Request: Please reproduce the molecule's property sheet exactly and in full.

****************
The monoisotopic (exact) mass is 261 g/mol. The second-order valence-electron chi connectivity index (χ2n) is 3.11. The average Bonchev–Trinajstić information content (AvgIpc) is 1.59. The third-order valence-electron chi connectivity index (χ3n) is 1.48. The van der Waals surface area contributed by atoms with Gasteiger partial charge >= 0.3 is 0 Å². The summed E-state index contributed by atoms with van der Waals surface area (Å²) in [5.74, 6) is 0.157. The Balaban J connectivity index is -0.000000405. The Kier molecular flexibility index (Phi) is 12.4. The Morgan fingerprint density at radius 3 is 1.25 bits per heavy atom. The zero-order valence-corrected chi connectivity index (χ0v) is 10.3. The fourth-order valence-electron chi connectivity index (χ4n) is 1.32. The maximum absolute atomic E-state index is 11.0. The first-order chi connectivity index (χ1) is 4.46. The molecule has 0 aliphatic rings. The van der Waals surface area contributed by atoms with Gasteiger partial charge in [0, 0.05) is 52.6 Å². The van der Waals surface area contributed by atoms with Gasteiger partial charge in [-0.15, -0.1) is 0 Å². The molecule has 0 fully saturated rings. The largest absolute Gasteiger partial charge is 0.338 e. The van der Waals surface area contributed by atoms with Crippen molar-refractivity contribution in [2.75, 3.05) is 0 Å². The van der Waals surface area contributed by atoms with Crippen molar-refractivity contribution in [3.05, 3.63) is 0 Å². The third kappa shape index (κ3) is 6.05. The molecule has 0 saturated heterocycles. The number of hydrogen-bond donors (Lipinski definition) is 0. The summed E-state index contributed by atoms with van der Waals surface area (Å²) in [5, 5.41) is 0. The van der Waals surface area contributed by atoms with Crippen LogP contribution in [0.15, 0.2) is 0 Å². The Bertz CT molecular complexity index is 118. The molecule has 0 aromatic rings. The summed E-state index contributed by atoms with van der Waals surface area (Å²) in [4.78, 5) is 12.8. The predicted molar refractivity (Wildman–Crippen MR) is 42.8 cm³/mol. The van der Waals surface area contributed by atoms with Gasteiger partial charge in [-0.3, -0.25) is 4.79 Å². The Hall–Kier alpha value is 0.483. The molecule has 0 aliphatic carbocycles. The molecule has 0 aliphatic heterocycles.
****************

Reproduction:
The monoisotopic (exact) mass is 261 g/mol. The second-order valence-electron chi connectivity index (χ2n) is 3.11. The average Bonchev–Trinajstić information content (AvgIpc) is 1.59. The third-order valence-electron chi connectivity index (χ3n) is 1.48. The van der Waals surface area contributed by atoms with Gasteiger partial charge >= 0.3 is 0 Å². The summed E-state index contributed by atoms with van der Waals surface area (Å²) in [5.74, 6) is 0.157. The Balaban J connectivity index is -0.000000405. The Kier molecular flexibility index (Phi) is 12.4. The Morgan fingerprint density at radius 3 is 1.25 bits per heavy atom. The zero-order valence-corrected chi connectivity index (χ0v) is 10.3. The fourth-order valence-electron chi connectivity index (χ4n) is 1.32. The maximum absolute atomic E-state index is 11.0. The first-order chi connectivity index (χ1) is 4.46. The molecule has 0 aliphatic rings. The van der Waals surface area contributed by atoms with Gasteiger partial charge in [0, 0.05) is 52.6 Å². The van der Waals surface area contributed by atoms with Gasteiger partial charge in [-0.15, -0.1) is 0 Å². The molecule has 0 fully saturated rings. The largest absolute Gasteiger partial charge is 0.338 e. The van der Waals surface area contributed by atoms with Crippen molar-refractivity contribution in [2.75, 3.05) is 0 Å². The van der Waals surface area contributed by atoms with Crippen molar-refractivity contribution in [3.05, 3.63) is 0 Å². The third kappa shape index (κ3) is 6.05. The molecule has 0 saturated heterocycles. The number of hydrogen-bond donors (Lipinski definition) is 0. The summed E-state index contributed by atoms with van der Waals surface area (Å²) in [5, 5.41) is 0. The van der Waals surface area contributed by atoms with Crippen LogP contribution in [0.15, 0.2) is 0 Å². The Bertz CT molecular complexity index is 118. The molecule has 0 aromatic rings. The summed E-state index contributed by atoms with van der Waals surface area (Å²) in [4.78, 5) is 12.8. The predicted molar refractivity (Wildman–Crippen MR) is 42.8 cm³/mol. The van der Waals surface area contributed by atoms with Gasteiger partial charge in [-0.3, -0.25) is 4.79 Å². The Hall–Kier alpha value is 0.483. The molecule has 0 aliphatic carbocycles. The molecule has 0 aliphatic heterocycles.